Two beloved UK institutions have, it appears, fallen out. I am sure there are lots of reasons behind the BBC's decision but what I am not convinced of is that any of them are good enough to justify our national broadcaster ending a near century old relationship with our national Met Office.
While engrossed in grief, the seasons sadly don't always represent their metaphorical meanings. Good weather does not always bring with it good times. Relationships that had remained strong and fulfilling in fair weather had turned to destructive depressions in grayer times.
The sight of a wasp/bee/hornet makes you convulse and scream on impact like a deranged psychopath. You add a can of Raid to your weekly shopping order and feel mighty powerful taking out half of the insect population with one lingering blast of the can.
If we eat locally produced healthy food, we reduce carbon emissions and protect ourselves from the risks of various chronic diseases. So each one of us has a challenge - for the sake of the planet and for future generations - to claim the the co-benefits of reducing carbon emissions and improving our health.
So many people are under the misapprehension that somehow, modern meteorologists can give a detailed forecast for a specific location months in advance. This is, sadly, but a myth - not helped by those meteocharlatans who peddle their long-range weather forecasts triggering media headlines of heat waves, floods and big freezes.
There are nearly 63.5 million people who will be subjected to the wrath of our own collective idiocy, so maybe if you don't feel like you understand what you're doing on the 7th of May then perhaps you should just stay at home and drop trou and have yourself a good time - at least that way you'll only be fucking yourself.
Of the 2,000 people asked, only 15% believe UK transport providers, meaning buses, trains, tubes and taxis, do a decent job; anyone who's been on the Northern Line pre-9am will vouch alongside the 45% of folk who complain overcrowding is a serious problem with public transport during winter.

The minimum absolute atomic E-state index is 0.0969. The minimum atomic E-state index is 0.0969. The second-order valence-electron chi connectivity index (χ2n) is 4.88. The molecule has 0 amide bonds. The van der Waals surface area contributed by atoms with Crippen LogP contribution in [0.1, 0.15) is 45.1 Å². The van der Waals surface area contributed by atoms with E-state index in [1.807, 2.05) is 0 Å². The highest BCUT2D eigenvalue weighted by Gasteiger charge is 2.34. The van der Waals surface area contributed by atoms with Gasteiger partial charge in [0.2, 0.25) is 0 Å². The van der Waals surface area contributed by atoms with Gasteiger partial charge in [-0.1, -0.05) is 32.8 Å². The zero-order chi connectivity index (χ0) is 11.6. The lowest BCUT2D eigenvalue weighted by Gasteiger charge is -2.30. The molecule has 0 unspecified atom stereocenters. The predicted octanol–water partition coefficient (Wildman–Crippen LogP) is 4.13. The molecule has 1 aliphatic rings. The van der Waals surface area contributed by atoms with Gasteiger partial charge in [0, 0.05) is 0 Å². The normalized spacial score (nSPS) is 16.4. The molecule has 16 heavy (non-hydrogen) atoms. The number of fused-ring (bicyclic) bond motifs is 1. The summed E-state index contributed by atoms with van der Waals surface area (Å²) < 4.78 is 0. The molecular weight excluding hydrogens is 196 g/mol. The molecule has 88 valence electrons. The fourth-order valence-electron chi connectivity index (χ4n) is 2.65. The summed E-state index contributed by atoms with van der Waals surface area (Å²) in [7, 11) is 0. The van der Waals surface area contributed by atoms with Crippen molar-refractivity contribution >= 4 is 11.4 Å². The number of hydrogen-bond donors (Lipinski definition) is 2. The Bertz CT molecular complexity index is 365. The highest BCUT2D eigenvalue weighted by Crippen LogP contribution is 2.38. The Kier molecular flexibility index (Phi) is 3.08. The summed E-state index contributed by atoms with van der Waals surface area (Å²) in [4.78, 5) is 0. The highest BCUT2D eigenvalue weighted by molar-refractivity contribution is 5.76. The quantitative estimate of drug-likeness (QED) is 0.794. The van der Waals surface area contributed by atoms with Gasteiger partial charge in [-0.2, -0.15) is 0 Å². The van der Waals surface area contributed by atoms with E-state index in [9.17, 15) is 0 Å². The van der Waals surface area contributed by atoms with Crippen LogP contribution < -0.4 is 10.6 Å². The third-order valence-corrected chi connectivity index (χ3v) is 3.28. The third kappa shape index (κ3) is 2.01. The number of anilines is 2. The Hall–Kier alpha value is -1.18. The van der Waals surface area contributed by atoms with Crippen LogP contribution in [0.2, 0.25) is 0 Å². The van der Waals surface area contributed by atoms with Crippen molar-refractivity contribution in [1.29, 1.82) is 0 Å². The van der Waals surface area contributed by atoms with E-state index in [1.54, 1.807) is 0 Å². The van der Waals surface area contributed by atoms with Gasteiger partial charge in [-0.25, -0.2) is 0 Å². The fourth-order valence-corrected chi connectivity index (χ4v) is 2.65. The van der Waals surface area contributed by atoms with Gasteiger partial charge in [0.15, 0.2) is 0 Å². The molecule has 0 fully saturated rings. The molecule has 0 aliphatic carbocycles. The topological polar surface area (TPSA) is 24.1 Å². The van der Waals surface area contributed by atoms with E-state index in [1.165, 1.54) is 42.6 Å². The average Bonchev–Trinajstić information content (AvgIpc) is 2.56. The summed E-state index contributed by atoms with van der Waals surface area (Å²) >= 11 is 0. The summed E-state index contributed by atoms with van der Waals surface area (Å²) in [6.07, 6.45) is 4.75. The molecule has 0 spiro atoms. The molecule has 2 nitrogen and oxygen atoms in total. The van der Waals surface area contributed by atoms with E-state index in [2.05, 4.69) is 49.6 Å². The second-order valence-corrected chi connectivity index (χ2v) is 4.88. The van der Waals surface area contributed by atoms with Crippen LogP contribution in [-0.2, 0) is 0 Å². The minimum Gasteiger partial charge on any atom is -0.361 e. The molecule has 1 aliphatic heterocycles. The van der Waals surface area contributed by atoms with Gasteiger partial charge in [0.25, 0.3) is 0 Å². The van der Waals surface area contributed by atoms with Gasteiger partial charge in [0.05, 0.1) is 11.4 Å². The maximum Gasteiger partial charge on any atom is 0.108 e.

Pretty much every beach had some birds washed up. At Ashridge, one of the oldest beeches fell along with hundreds of other trees. Some of our ancient and veteran trees succumbed in quite spectacular ways, with their sheer size meaning their falls resulted in a domino effect, the aftermath of which we are still dealing with in some places.
How can you hold on to that early snuggly happiness brought on by the thought of winter, and prevent your life descending into a mildly confusing mixture of mulled wine, Wham-on-a-loop and nightmares about layering?
Ask yourself this; Do you want to feel miserable? Do you want to 'blame' the weather for the whole season just so you can feel bad? I doubt it. So we need to think about the bad weather differently.
It's snowing. You wouldn't think there are lots of kinds of snow but there are. For example, there are the big fat fluffy flakes that drift and float, silently smiling as they gently cover the world in a soft sparkling blanket. They are friendly. Happy. Cheerful little kids seeking playmates. That kind of snow warms your heart and makes you want to daydream by a fire with a cup of cocoa.
In these soggy autumnal times we are all aware that little droplets of joy aka a cup of something hot, can turn into a pool of contentment. Based on this theory we decided to share our list of little things to keep us buoyant during the Summer to Winter transitionary "cagoule" period.
He operates a system that has rescued more than 3000 dogs in 2 years with 400+ permanent dogs under his care. VoSD offers the highest standard of service and is equipped with the latest technology so that stray dogs get the best possible care.
Cows lying down, red skies in the morning and a feeling in your bones. Must be rain on the way. But hang on, what happens if only half the cows in a field are lying down - are they giving a 50 per cent chance of rain? Who taught the cows to predict the weather in the first place? Hmm, is there actually any truth in weather lore?
As our days grow a little too short a little too quickly, a fair few of us turn our thoughts towards one last burst of sunshine before the winter months set in. And with temperatures set to rise this week, I can't go anywhere at the moment without being quizzed about an Indian Summer.
When it comes to the weather, yes it's cold and pretty white on the top and bottom of our planet, but which pole is colder? And how often does it actually snow?